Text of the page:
[This story is cross-posted with permission from Deron Lovaas at NRDC’s Expert Blog.]
Huge numbers of Americans struggle and sacrifice to afford energy bills—a fact the majority understands and would even pay more to help rectify, a new poll shows.
The poll, commissioned by Energy Efficiency for All (see the North Carolina Energy Efficiency for All page here), follows groundbreaking reports that found that on average low-income urban households pay more than twice as much in energy bills as a percentage of their income as others, with rural America taking an even bigger hit.
According to the poll, 43 percent of people making less than $40,000 a year say they make sacrifices such as forgoing opportunities in education and healthcare so they can pay for energy. Only 14 percent of those making $100,000 or more do so. And almost one in five of the former report making a “serious sacrifice” while just 3 percent of the latter do.
The poll also found that racial minorities and low-income renters are hit hardest by high utility bills. Three times as many African-Americans and twice as many Latinos report making serious sacrifices to afford their utility bills compared to non-minority households. Likewise, low-income renters with incomes less than $40,000 a year report making serious sacrifices at higher rates compared to all other homeowners and renters.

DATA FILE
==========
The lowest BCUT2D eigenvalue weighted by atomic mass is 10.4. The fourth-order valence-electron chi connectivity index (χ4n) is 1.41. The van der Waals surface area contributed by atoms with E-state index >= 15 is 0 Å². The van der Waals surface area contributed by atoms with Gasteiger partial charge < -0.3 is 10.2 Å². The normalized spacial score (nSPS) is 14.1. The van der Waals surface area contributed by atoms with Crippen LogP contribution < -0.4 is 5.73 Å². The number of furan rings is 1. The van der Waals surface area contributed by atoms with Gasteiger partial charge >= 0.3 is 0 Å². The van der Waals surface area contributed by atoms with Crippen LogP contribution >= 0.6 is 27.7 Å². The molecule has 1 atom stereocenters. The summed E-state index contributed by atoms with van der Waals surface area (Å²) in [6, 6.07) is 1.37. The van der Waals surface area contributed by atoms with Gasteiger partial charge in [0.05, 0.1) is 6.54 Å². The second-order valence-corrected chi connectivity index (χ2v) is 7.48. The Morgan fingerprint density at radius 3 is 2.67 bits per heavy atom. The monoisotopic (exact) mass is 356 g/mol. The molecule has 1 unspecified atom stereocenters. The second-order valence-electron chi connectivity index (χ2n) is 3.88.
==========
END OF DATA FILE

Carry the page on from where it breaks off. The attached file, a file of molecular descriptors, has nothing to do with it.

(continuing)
The poll results are consistent with findings from research on the prevalence of high energy burdens conducted by EEFA and the American Council for an Energy Efficient Economy (ACEEE). It makes intuitive sense that lower-income Americans would use more of their paychecks to pay for energy, giving them a greater “energy burden,” but what the reports also found is that people with limited income have a bigger burden because they often are not able to take advantage of energy-saving appliances, windows, lightbulbs and weather stripping, and they tend to live in older homes, apartments and manufactured housing that waste energy.
The reports discovered, for example, that if low-income housing stock were brought up to the efficiency level of the average U.S. home, 35 percent of the average low-income energy burden of low-income households would be eliminated. For African-American and Latino households, 42 percent and 68 percent of the excess energy burden, respectively, would be gone.
Closing that gap is important to the families involved, obviously, but it’s also important to all of us in terms of our health and well-being. Families who can reduce energy waste have more money left over to feed and educate their children, more to contribute to the economy, and they help reduce the burning of fossil fuels and improve the air we breathe.
There are real people behind these numbers.
Crystal Barbour, a mother from Charlottesville, Virginia, who was interviewed as part of EEFA’s research, says that she dreaded the monthly ritual of opening her utility bill.
“You would eat cheap when it was electric bill week,” she said.
Barbour’s story—like many others we have documented—greatly improved with energy-efficiency programs that helped her save money and better feed and clothe her children. Read more